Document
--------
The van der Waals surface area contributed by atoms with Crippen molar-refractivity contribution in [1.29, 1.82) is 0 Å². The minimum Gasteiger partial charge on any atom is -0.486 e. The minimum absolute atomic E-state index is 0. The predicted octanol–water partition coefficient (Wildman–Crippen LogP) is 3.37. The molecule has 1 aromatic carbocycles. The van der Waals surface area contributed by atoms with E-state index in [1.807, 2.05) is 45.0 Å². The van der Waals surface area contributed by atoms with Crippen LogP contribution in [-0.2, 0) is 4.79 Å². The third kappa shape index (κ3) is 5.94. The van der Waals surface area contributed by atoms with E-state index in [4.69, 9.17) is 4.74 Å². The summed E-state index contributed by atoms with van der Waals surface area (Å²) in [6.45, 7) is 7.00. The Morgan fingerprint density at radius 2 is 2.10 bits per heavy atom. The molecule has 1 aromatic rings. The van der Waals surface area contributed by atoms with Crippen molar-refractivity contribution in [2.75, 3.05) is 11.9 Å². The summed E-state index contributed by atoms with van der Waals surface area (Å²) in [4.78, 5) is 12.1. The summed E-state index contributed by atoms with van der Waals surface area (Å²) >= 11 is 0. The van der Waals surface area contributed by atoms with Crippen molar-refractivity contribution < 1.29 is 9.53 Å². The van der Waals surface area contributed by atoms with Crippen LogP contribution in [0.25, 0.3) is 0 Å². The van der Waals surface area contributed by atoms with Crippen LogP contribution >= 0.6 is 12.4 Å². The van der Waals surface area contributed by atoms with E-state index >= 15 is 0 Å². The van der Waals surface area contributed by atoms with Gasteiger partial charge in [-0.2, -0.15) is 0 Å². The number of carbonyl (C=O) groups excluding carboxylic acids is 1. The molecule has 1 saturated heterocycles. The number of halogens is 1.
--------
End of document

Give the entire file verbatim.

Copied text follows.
The van der Waals surface area contributed by atoms with Crippen molar-refractivity contribution in [1.29, 1.82) is 0 Å². The minimum Gasteiger partial charge on any atom is -0.486 e. The minimum absolute atomic E-state index is 0. The predicted octanol–water partition coefficient (Wildman–Crippen LogP) is 3.37. The molecule has 1 aromatic carbocycles. The van der Waals surface area contributed by atoms with E-state index in [1.807, 2.05) is 45.0 Å². The van der Waals surface area contributed by atoms with Crippen LogP contribution in [-0.2, 0) is 4.79 Å². The third kappa shape index (κ3) is 5.94. The van der Waals surface area contributed by atoms with E-state index in [4.69, 9.17) is 4.74 Å². The summed E-state index contributed by atoms with van der Waals surface area (Å²) in [6.45, 7) is 7.00. The Morgan fingerprint density at radius 2 is 2.10 bits per heavy atom. The molecule has 1 aromatic rings. The van der Waals surface area contributed by atoms with Crippen molar-refractivity contribution in [2.75, 3.05) is 11.9 Å². The summed E-state index contributed by atoms with van der Waals surface area (Å²) in [4.78, 5) is 12.1. The summed E-state index contributed by atoms with van der Waals surface area (Å²) >= 11 is 0. The van der Waals surface area contributed by atoms with Crippen molar-refractivity contribution < 1.29 is 9.53 Å². The van der Waals surface area contributed by atoms with Crippen LogP contribution in [0.25, 0.3) is 0 Å². The van der Waals surface area contributed by atoms with Crippen LogP contribution >= 0.6 is 12.4 Å². The van der Waals surface area contributed by atoms with E-state index >= 15 is 0 Å². The van der Waals surface area contributed by atoms with Gasteiger partial charge in [-0.2, -0.15) is 0 Å². The number of carbonyl (C=O) groups excluding carboxylic acids is 1. The molecule has 1 saturated heterocycles. The number of halogens is 1.